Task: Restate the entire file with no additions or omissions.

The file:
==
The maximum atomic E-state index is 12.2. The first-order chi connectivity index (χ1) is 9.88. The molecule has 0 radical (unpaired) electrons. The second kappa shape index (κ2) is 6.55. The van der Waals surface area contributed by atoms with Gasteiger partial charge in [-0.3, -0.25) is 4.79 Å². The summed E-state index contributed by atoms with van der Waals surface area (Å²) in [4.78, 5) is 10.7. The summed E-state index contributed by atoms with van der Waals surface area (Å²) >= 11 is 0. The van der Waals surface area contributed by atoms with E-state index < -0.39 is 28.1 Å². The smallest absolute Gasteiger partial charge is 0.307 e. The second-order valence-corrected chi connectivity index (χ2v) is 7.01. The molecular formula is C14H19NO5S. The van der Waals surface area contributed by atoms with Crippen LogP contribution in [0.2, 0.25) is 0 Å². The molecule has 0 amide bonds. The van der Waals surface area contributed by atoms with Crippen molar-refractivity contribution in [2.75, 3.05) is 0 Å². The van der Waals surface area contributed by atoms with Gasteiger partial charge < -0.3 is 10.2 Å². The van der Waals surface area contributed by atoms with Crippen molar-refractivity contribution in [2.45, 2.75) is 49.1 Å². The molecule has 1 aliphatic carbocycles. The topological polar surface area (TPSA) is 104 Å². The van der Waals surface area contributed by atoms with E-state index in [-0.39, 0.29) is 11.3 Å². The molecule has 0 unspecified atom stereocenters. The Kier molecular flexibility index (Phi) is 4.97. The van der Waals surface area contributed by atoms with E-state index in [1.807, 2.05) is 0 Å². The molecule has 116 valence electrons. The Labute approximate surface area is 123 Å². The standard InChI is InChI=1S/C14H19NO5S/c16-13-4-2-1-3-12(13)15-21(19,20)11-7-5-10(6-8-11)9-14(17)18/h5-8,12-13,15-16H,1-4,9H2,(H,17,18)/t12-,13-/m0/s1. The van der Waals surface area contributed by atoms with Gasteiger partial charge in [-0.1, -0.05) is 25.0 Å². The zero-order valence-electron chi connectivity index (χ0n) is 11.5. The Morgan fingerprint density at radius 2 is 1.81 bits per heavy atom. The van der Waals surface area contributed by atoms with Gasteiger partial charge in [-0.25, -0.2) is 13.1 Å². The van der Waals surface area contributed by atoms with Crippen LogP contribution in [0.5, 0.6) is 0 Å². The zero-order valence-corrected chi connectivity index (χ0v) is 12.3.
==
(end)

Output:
The maximum atomic E-state index is 12.2. The first-order chi connectivity index (χ1) is 9.88. The molecule has 0 radical (unpaired) electrons. The second kappa shape index (κ2) is 6.55. The van der Waals surface area contributed by atoms with Gasteiger partial charge in [-0.3, -0.25) is 4.79 Å². The summed E-state index contributed by atoms with van der Waals surface area (Å²) in [4.78, 5) is 10.7. The summed E-state index contributed by atoms with van der Waals surface area (Å²) >= 11 is 0. The van der Waals surface area contributed by atoms with E-state index < -0.39 is 28.1 Å². The smallest absolute Gasteiger partial charge is 0.307 e. The second-order valence-corrected chi connectivity index (χ2v) is 7.01. The molecular formula is C14H19NO5S. The van der Waals surface area contributed by atoms with Crippen LogP contribution in [0.2, 0.25) is 0 Å². The molecule has 0 amide bonds. The van der Waals surface area contributed by atoms with Crippen molar-refractivity contribution in [2.75, 3.05) is 0 Å². The van der Waals surface area contributed by atoms with Gasteiger partial charge < -0.3 is 10.2 Å². The van der Waals surface area contributed by atoms with Crippen molar-refractivity contribution in [2.45, 2.75) is 49.1 Å². The molecule has 1 aliphatic carbocycles. The topological polar surface area (TPSA) is 104 Å². The van der Waals surface area contributed by atoms with E-state index in [-0.39, 0.29) is 11.3 Å². The molecule has 0 unspecified atom stereocenters. The Kier molecular flexibility index (Phi) is 4.97. The van der Waals surface area contributed by atoms with E-state index in [1.807, 2.05) is 0 Å². The molecule has 116 valence electrons. The Labute approximate surface area is 123 Å². The standard InChI is InChI=1S/C14H19NO5S/c16-13-4-2-1-3-12(13)15-21(19,20)11-7-5-10(6-8-11)9-14(17)18/h5-8,12-13,15-16H,1-4,9H2,(H,17,18)/t12-,13-/m0/s1. The van der Waals surface area contributed by atoms with Gasteiger partial charge in [-0.1, -0.05) is 25.0 Å². The zero-order valence-electron chi connectivity index (χ0n) is 11.5. The Morgan fingerprint density at radius 2 is 1.81 bits per heavy atom. The van der Waals surface area contributed by atoms with Gasteiger partial charge in [-0.25, -0.2) is 13.1 Å². The van der Waals surface area contributed by atoms with Crippen LogP contribution in [0.5, 0.6) is 0 Å². The zero-order valence-corrected chi connectivity index (χ0v) is 12.3.